I haven’t blogged about education in a while. And I won’t lie – it’s been a glorious break. Writing about all the bad parts of my job isn’t fun. Letting myself think about the difficulties doesn’t make me excited to go to work and be the best teacher I can be.
But today I need to talk about education. About the premier’s deflection of all questions about more than a decade’s worth of underfunding. About how she keeps saying that BC students are ranked number one internationally for reading.
Because the fact that we rank number one in reading means nothing.
I teach English. I work my brain to mush teaching teens how to infer meaning, defend opinions, and think critically about the information their eyes transmit to their brains.
So, yes. I would hope they rank reasonably well. But the honest truth is that a lot of them don’t. And every time the premier brags about how well BC students are ranked in reading, I have anxiety inducing flashbacks to the English class I was teaching during one of the years she’s so proud of.
I was teaching English 10. That’s the same grade level as the randomly selected handful of teens who write the PISA test the premier is talking about. And it was not a success.
I had 28 students in that class.
11 had previously failed English 10. Some had failed twice.
2 were beginner English Language Learners. One ended up pulled from my class in October. The other remained, with the understanding that there was no way the student would be able to pass. But there was nowhere else to put them.
3 were intermediate English Language Learners.
1 had a life threatening health condition and designated learning disabilities.
1 had learning disabilities severe enough that their Individualized Education Plan called for someone to read and write for them. But learning disabilities don’t qualify for an Education Assistant. So this student had no support in the class. They had no reader or scribe.
1 student was finally tested for learning disabilities the semester they were in my class. Their cognitive ability — what some might refer to as IQ — tested well below average. So low that this student would not have been in a “regular” class years ago. But they were. And they did not qualify for an Education Assistant.
But these are just the students who had a designation or other on-file concern that they brought with them to class each day.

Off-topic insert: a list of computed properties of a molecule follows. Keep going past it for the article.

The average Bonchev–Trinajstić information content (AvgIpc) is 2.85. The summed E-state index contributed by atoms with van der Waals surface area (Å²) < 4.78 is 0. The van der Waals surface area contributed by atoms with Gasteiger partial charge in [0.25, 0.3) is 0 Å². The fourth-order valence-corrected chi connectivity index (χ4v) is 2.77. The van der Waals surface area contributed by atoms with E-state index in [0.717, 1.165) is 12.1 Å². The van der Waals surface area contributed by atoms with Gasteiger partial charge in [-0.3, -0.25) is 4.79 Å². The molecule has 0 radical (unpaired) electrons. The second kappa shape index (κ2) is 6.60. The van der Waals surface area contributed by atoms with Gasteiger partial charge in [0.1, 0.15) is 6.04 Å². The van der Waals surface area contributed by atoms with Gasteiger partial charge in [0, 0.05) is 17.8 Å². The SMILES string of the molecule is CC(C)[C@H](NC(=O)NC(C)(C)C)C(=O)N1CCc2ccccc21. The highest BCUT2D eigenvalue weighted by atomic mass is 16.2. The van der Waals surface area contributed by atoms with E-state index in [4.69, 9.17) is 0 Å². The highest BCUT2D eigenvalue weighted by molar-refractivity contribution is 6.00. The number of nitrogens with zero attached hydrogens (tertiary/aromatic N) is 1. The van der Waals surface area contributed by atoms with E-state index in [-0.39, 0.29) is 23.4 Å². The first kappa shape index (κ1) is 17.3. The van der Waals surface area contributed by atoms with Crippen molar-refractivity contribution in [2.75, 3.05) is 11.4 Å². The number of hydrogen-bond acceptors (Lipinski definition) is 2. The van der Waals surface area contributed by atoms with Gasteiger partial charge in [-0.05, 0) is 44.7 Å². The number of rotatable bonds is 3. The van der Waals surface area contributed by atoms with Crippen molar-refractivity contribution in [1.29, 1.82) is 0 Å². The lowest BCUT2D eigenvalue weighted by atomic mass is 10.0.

But 2 of these 28 students also had well-documented anger management issues and multiple suspensions.
5 of them had attendance issues necessitating frequent intervention.
In truth, of this class of 28 students, only 14 would fit into the description of an “average” student – and I’m including self-sufficient students with mental or physical health designations.
So, in one of the years the premier is holding up as a success, a full half of my class was struggling in ways that I could not support as a single classroom teacher in what was then a course that ended with a provincially mandated, standardized test. A test that some of these students didn’t even show up for, because they knew there was no way they could pass.
And I wanted desperately for them to do well. But classroom management was a never ending gauntlet. I was in constant contact with counsellors and principals. Providing feedback and suggestions for improvement took ages. Class discussions were impossible. I re-structured my entire way of teaching to counter half a class’s apathy caused by the school system that had failed them.
Yet some students did extremely well. Somehow, despite their teacher’s exhaustion and their peers’ attempts to derail lessons, they excelled. And they will continue to excel. Because that’s who they are as people.
So, yes. Some students in BC are exceptional at reading. But that’s their success. It’s not their government’s.
And it sure as hell isn’t shared by all those kids who were stuck in English 10. The kids who were floundering while their teacher did everything she possibly could. The kids whose failures the premier is calling a success.
Note: this class would not have even existed if the BC Liberals hadn’t illegally discarded the teachers’ contract, then spent years fighting the BCTF in court. Under the old contract, English classes are capped at 25 students – fewer when there are students needing extra assistance.